Brewer: You may recall a man named Jack Garrison, who was the DA in New Orleans who alleged the conspiracy and got an indictment maybe, but nothing came of it, so I am not sure that there is any evidence or significant evidence that anyone was implicated other than Oswald.  I have no idea and I never let myself get caught up in the investigations or the allegations of the Communist plot.  I never felt that there was enough information to reach a definite conclusion one way or the other.  Oswald was undoubtedly an unbalanced person.

Carroll:  It was absolute shock that here I am watching television and watching the perpetrator that killed President Kennedy and then all of the sudden there was another assassination.  It is hard to describe how unsettling all this was.  Here is a country . . . built on the rule of law — that there was a political process — and all of the sudden these two prominent murders and then of course five years later Bobby Kennedy was assassinated, and Martin Luther King Jr. was assassinated.

Brown: It was so quick, just three days later, you couldn’t help but think conspiracy.  The fact that Oswald had the Cuban and Russian connections . . . . You really didn’t want to know if it had been a Russian plot because that would have meant war.

Collins: It was a hit. The guy came up and did what a professional hitperson would do. So he came up . . . and didn’t even have to aim the gun. Ruby was a mobster.

Rester: The [Warren Commission] findings just weren’t solid enough for me. While I didn’t think it was a conspiracy, I left room for it to be. But over the years, as I read more and thought more, I pretty well ruled it out. It was a lone, individual working to do the unthinkable.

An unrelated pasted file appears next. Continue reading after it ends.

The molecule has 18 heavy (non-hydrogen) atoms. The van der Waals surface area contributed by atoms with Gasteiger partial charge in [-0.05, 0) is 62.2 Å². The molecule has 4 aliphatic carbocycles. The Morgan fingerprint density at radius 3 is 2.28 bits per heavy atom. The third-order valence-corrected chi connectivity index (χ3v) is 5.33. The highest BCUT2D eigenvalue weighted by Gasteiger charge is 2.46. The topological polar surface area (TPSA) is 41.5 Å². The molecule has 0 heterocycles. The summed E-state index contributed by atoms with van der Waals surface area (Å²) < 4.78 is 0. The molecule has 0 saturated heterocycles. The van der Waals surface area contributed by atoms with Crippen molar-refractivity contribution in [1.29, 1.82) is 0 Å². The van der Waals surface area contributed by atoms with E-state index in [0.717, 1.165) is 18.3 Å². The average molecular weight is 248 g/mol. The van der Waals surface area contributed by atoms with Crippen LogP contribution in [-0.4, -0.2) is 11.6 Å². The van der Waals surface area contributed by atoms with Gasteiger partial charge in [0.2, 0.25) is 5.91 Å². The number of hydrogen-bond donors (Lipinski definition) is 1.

One of the things that puzzled me though is how Oswald was able to make that shot from that distance. And at a moving target and hit several people in that car. That was a little problematic — especially with people saying they heard shots coming from other directions.

Rikard: I’ve never been much of a conspiracy advocate, I think often individual people do terrible things on their own and I’ve never seen anything that convinced me that there was a conspiracy.

Marshall: How does this Night Club guy who’s just this shadowy character, how does he get past all these FBI and police and everybody and . . . walk up to Oswald and shoot him? It was just beyond belief.  That made people think Oswald knew something that somebody didn’t want him to be able to tell. So everybody’s thinking, Who’s behind it? Was the mob behind it? Was Cuba behind it? Was Lyndon Johnson behind it? Does it have something to do with Marilyn Monroe? All this wild speculation.